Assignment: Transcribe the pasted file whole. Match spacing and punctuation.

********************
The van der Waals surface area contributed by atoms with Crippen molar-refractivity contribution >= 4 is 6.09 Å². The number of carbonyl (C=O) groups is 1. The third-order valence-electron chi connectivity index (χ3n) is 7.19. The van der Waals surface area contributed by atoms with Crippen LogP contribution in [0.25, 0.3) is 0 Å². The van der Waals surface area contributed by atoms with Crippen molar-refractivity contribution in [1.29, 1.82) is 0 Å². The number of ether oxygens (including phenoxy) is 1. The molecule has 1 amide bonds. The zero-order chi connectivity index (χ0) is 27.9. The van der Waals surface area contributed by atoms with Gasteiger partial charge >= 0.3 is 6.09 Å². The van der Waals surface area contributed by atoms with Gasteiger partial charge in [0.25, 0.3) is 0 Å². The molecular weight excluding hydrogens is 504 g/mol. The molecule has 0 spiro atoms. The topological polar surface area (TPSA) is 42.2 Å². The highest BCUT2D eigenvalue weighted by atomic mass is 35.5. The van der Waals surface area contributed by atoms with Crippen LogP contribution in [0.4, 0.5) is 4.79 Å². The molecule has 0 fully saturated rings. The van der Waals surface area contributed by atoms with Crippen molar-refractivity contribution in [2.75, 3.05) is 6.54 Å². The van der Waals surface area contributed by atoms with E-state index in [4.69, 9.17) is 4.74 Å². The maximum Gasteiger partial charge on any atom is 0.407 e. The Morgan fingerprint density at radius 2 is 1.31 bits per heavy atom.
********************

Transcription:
The van der Waals surface area contributed by atoms with Crippen molar-refractivity contribution >= 4 is 6.09 Å². The number of carbonyl (C=O) groups is 1. The third-order valence-electron chi connectivity index (χ3n) is 7.19. The van der Waals surface area contributed by atoms with Crippen LogP contribution in [0.25, 0.3) is 0 Å². The van der Waals surface area contributed by atoms with Crippen molar-refractivity contribution in [1.29, 1.82) is 0 Å². The number of ether oxygens (including phenoxy) is 1. The molecule has 1 amide bonds. The zero-order chi connectivity index (χ0) is 27.9. The van der Waals surface area contributed by atoms with Gasteiger partial charge >= 0.3 is 6.09 Å². The van der Waals surface area contributed by atoms with Gasteiger partial charge in [0.25, 0.3) is 0 Å². The molecular weight excluding hydrogens is 504 g/mol. The molecule has 0 spiro atoms. The topological polar surface area (TPSA) is 42.2 Å². The highest BCUT2D eigenvalue weighted by atomic mass is 35.5. The van der Waals surface area contributed by atoms with Crippen LogP contribution in [0.4, 0.5) is 4.79 Å². The molecule has 0 fully saturated rings. The van der Waals surface area contributed by atoms with Crippen molar-refractivity contribution in [2.75, 3.05) is 6.54 Å². The van der Waals surface area contributed by atoms with E-state index in [4.69, 9.17) is 4.74 Å². The maximum Gasteiger partial charge on any atom is 0.407 e. The Morgan fingerprint density at radius 2 is 1.31 bits per heavy atom.